Zoe Rosenberg

Published on:

August 30, 2023

This Disabled Duck is at the Center of a Felony Case. His Name is Bruce.

If you saw a little duckling on his back, paddling his legs and struggling to get back up, what would you do? Would you keep walking? Or would you help him? 
2 ducklings found stuck on their backs during an investigation of Reichardt Duck Farm in 2019.

That was the exact dilemma I faced when I saw Bruce fall on his back at Reichardt Duck Farm. He was flailing around, unable to right himself. I could see the fear and panic in his eyes as he cried out in distress. All I wanted to do was help him get back up, so I did. Now, my friends are facing felony charges.

When most people think of animals on factory farms, they don’t think of ducks. We tend to imagine ducks in the wild, floating on lakes with their ducklings in tow. Viral videos regularly circulate the internet showing concerned citizens and police officers stopping traffic to help ducks cross busy highways with their families. Some ducks have even become social media influencers, like this duck named Munchkin who loves to get ice water from drive-throughs. But animal lovers across the nation don’t know that there are billions of ducks who are not just being hurt, but being subjected to torture that leaves many flailing on a wire floor, crying in pain. 

Multiple undercover investigations of Reichardt Duck Farm, a facility raising ducks to be slaughtered for food, have uncovered criminal animal abuse. Reichardt has been exposed for mutilating ducks with no anesthetic, for leaving sick and injured ducks to die without veterinary care, and for forcing ducks to live on wire. Investigations have also found ducks routinely showing signs of severe neurological issues. Unable to maintain their balance, the ducks fall over onto their backs. They paddle their legs and try to get up but, no matter how hard they try, they just can’t. Many of them slowly die and eventually end up in the dumpster outside, which was always filled to the brim with bodies.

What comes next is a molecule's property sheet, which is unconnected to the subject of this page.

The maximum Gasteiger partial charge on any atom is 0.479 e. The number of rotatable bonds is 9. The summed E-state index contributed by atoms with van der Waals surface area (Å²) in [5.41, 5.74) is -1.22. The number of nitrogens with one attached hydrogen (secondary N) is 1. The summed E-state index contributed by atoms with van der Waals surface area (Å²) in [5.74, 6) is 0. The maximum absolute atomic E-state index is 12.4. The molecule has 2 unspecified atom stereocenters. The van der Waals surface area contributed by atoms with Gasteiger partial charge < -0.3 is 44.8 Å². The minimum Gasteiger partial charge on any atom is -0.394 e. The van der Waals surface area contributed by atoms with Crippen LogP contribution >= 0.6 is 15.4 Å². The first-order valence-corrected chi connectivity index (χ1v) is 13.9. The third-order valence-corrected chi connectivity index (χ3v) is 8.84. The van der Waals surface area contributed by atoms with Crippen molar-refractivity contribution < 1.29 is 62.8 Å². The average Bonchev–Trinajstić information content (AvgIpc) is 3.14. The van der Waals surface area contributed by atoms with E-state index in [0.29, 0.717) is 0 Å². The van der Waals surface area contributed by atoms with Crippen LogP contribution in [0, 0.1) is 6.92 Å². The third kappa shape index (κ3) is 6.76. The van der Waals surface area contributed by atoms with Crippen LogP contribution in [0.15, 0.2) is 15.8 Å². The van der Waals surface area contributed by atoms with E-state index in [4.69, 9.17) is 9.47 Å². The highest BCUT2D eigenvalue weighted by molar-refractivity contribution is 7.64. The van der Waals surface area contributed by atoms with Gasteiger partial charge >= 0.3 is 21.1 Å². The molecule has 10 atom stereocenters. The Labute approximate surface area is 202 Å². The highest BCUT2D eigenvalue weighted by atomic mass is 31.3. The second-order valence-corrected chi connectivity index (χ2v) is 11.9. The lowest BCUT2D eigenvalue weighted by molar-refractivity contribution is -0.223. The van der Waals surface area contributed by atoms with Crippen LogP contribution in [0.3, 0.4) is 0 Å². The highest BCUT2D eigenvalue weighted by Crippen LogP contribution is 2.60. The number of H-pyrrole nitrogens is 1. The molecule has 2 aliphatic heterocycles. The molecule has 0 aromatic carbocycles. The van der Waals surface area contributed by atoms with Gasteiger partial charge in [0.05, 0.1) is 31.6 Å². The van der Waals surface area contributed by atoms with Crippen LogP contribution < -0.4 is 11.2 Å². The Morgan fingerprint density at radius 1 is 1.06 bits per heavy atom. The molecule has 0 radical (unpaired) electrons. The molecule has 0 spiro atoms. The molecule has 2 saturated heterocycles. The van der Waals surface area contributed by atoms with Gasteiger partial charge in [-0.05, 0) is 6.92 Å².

Testing revealed that the cause of these strange symptoms and mass mortality was a disease called Riemerella Anatipestifer, a bacterial pathogen related to toxoplasmosis. In addition to causing ducks to lose their balance, Riemerella can cause nasal discharge, sneezing, scarred air sacs, watery eyes, necrotic dermatitis, septicemia, and more. From what we could tell, Reichardt wasn’t doing anything to stop the spread of disease or to provide veterinary care to infected ducklings. 

We reported our findings to law enforcement in Sonoma County, where Reichardt is located, but they failed to act. Sonoma County has a history of ignoring reports of criminal animal cruelty. A recent story has inspired outrage in Sonoma County of a horse being slowly torn apart by a dog. By the time animal services showed up, more than an hour later, the horse was already dead. Sonoma County’s priorities seem to lie elsewhere. They prefer to prosecute the people who report this cruelty and try to help the animals. So, if it’s your instinct to help a duckling get back up when he’s fallen on his back, you better watch out. Apparently, helping abused animals in Sonoma County warrants hundreds of police in riot gear and felony charges.  

On June 3, 2019, I approached Reichardt Duck Farm with a team of fellow animal rescuers. After suiting up in biosecurity gear, we entered one of the barns. We rescued 31 ducklings and began to exit. As we were leaving, I saw Bruce. He was flailing on his back, unable to get up. I picked him up and carried him off the property so that we could get him medical care, along with the 31 other ducklings we’d rescued.